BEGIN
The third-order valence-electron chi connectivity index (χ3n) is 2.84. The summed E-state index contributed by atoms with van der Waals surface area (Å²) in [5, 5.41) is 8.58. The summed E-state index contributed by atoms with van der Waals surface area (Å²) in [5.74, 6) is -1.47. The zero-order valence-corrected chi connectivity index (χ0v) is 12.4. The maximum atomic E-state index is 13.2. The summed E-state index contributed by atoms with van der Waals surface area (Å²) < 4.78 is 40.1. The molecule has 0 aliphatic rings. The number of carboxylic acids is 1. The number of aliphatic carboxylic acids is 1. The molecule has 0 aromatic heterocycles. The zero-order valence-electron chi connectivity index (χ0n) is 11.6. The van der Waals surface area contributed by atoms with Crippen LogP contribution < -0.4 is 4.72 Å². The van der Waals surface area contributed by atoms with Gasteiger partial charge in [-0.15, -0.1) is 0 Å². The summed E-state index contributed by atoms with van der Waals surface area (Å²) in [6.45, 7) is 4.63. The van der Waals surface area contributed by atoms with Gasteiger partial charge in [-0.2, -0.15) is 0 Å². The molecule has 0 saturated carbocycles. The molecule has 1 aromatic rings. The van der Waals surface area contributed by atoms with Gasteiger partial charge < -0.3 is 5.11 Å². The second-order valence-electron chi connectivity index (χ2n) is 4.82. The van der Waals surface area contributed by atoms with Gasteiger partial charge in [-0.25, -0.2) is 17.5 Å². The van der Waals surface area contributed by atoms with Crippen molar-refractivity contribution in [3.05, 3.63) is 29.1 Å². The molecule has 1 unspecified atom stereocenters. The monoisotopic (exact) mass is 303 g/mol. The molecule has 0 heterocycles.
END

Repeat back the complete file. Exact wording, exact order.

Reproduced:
The third-order valence-electron chi connectivity index (χ3n) is 2.84. The summed E-state index contributed by atoms with van der Waals surface area (Å²) in [5, 5.41) is 8.58. The summed E-state index contributed by atoms with van der Waals surface area (Å²) in [5.74, 6) is -1.47. The zero-order valence-corrected chi connectivity index (χ0v) is 12.4. The maximum atomic E-state index is 13.2. The summed E-state index contributed by atoms with van der Waals surface area (Å²) < 4.78 is 40.1. The molecule has 0 aliphatic rings. The number of carboxylic acids is 1. The number of aliphatic carboxylic acids is 1. The molecule has 0 aromatic heterocycles. The zero-order valence-electron chi connectivity index (χ0n) is 11.6. The van der Waals surface area contributed by atoms with Crippen LogP contribution < -0.4 is 4.72 Å². The van der Waals surface area contributed by atoms with Gasteiger partial charge in [-0.15, -0.1) is 0 Å². The summed E-state index contributed by atoms with van der Waals surface area (Å²) in [6.45, 7) is 4.63. The van der Waals surface area contributed by atoms with Gasteiger partial charge in [-0.2, -0.15) is 0 Å². The molecule has 0 saturated carbocycles. The molecule has 1 aromatic rings. The van der Waals surface area contributed by atoms with Gasteiger partial charge < -0.3 is 5.11 Å². The second-order valence-electron chi connectivity index (χ2n) is 4.82. The van der Waals surface area contributed by atoms with Gasteiger partial charge in [-0.25, -0.2) is 17.5 Å². The van der Waals surface area contributed by atoms with Crippen molar-refractivity contribution in [3.05, 3.63) is 29.1 Å². The molecule has 1 unspecified atom stereocenters. The monoisotopic (exact) mass is 303 g/mol. The molecule has 0 heterocycles.